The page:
- When Nelson St Cycleway phase two is complete next year, a city centre cycle loop will be complete including the pink Lightpath, Grafton Gully Cycleway, Beach Rd Cycleway and Quay St Cycleway. The project team is currently working on how best to connect Nelson St Cycleway (which currently ends at Victoria St) with Quay St Cycleway.
Cycling in Auckland by numbers
- 750 cycle trips per day on pink Lightpath since it opened December
- A doubling of the number of people cycling into the city over three years.
- 50% increase in people cycling in Symonds St/Grafton Gully corridor following opening of Grafton Gully Cycleway in 2014
- 20% increase in people cycling on Northwestern Cycleway in May 2016 compared with May 2015.
Upcoming cycle projects in Auckland
- Mangere Future Streets opening late September
- Mt Roskill Safe Routes opening late October
- Ian McKinnon Dr Cycleway public consultation starts July
- Karangahape Rd Streetscape Enhancement and Cycleway public consultation by August.
- Great North Rd Cycleway public consultation by the end of 2016.
Auckland is in the midst of the most transformational change to public transport the city has seen since the trams were ripped out in the 1950’s – and I’m not even talking about the City Rail Link. Much of the change is the result of strategies set a decade or more ago but which have only really started to be implemented in the last few years. Once complete they represent the laying of foundations upon which we can build public transport to a level Aucklanders expect and can start to be proud of and with this, projects like the CRL will never be as successful as they could be. The changes are both public facing and behind the scenes with some of the main ones being:
- Integrated Ticketing
- Integrated Fares
- Rail network improvements
- Double tracking the western line
- Reopening the Onehunga Line
- Building the Manukau line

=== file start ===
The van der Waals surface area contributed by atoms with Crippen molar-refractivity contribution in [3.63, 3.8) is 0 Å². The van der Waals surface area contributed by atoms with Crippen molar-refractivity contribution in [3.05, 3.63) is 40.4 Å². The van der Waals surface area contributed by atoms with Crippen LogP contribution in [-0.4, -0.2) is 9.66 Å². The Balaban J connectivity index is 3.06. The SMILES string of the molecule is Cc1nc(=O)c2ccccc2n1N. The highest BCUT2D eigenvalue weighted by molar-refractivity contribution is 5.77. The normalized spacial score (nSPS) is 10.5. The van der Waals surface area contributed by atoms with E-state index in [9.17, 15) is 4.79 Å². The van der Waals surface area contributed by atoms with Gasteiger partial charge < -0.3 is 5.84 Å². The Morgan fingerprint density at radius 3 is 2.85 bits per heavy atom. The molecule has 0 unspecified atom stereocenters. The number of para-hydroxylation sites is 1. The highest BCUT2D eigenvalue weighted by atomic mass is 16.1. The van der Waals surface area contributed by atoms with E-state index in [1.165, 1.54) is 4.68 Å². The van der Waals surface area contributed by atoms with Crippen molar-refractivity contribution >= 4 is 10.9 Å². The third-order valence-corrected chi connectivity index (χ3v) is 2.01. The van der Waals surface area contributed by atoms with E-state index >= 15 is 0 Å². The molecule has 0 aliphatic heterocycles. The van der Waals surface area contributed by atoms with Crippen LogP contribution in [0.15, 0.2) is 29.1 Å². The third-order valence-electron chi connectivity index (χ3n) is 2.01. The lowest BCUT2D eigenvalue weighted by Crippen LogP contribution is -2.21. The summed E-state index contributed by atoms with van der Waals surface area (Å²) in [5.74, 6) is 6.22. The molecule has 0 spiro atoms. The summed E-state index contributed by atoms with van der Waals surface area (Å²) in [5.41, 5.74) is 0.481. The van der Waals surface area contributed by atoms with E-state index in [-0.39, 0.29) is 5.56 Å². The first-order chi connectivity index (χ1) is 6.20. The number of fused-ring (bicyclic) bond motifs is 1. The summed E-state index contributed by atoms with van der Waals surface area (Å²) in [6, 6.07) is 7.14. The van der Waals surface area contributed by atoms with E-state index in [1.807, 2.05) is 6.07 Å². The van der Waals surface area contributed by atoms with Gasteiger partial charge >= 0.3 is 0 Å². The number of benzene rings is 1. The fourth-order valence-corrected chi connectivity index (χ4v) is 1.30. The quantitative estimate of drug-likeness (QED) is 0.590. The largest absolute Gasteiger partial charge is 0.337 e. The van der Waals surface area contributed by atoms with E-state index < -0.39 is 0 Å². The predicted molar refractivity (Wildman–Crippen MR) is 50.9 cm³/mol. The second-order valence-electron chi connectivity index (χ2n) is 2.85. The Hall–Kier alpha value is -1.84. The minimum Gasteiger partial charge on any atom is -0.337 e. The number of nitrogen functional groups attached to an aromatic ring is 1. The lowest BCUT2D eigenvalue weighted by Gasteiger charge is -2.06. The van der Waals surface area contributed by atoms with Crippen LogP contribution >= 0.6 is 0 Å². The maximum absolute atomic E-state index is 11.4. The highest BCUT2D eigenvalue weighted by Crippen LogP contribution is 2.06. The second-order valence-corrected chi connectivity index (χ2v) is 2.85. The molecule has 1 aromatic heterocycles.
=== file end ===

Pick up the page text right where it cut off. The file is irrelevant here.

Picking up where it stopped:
- Station upgrades
- New contracting model (PTOM)
- New Bus Network
Some of these are already completed while others are due to start rolling out soon, for example integrated ticketing first started rolling out in 2011 while integrated fares are due to go live on 31 July. The results from the initiatives that have rolled out so far have been impressive. Overall, annual patronage in the last decade has increased by nearly 32 million trips a year from around 51 million in 2006 to nearly 83 million as of the end of May. Despite rapid population growth, per capita usage has increased by around 14 trips per person per year up to nearly 52 – although that is still low by international standards.
The biggest aspect yet to be implemented is the new network with the first part in the South due to roll out in October. The West was tendered for recently and AT are currently evaluating the responses at the moment but the other parts of the network aren’t due to roll out till next year or even early 2018. The timings below come from AT’s latest Board Report.
Oct 2015: Hibiscus Coast bus service design implemented
Oct-2016: South bus service design implemented
May-2017: West bus service design implemented
Aug-2017 to Feb-18: North, Central and East bus service design implemented
Getting to the point of the post, I feel Auckland Transport need to impose upon themselves a deadline of around 14 months to get all of these changes implemented.
There are few reasons for this. First and foremost, the sooner we get the new network rolled out, the sooner we can start to reap the benefits from it but there’s now another reason too. Last week the government announced the date for the next census as Tuesday 06 March 2018.
The census is important as the results are used heavily in many analyses’ for projects and policies as it’s the only to get detailed journey and mode data across the entire (working) population. With Auckland in particular changing so rapidly, being able to show that through the census results is important. As one example, the last census in 2013 revealed that as a change in modal share, PT and active modes in Auckland were all improving and given the results we’ve seen I’d expect that to continue from the 2018 results.
The data has also been used to create interactive results like the commuter view, allowing you to click on an area unit and and see where people are coming from or going to for work.
Maximising the outcome for PT and active modes represents a great opportunity for AT to show how the city is changing and it’s one I think they should be looking to take which is why I think they need to set a deadline to get as many PT improvements in place prior to that time.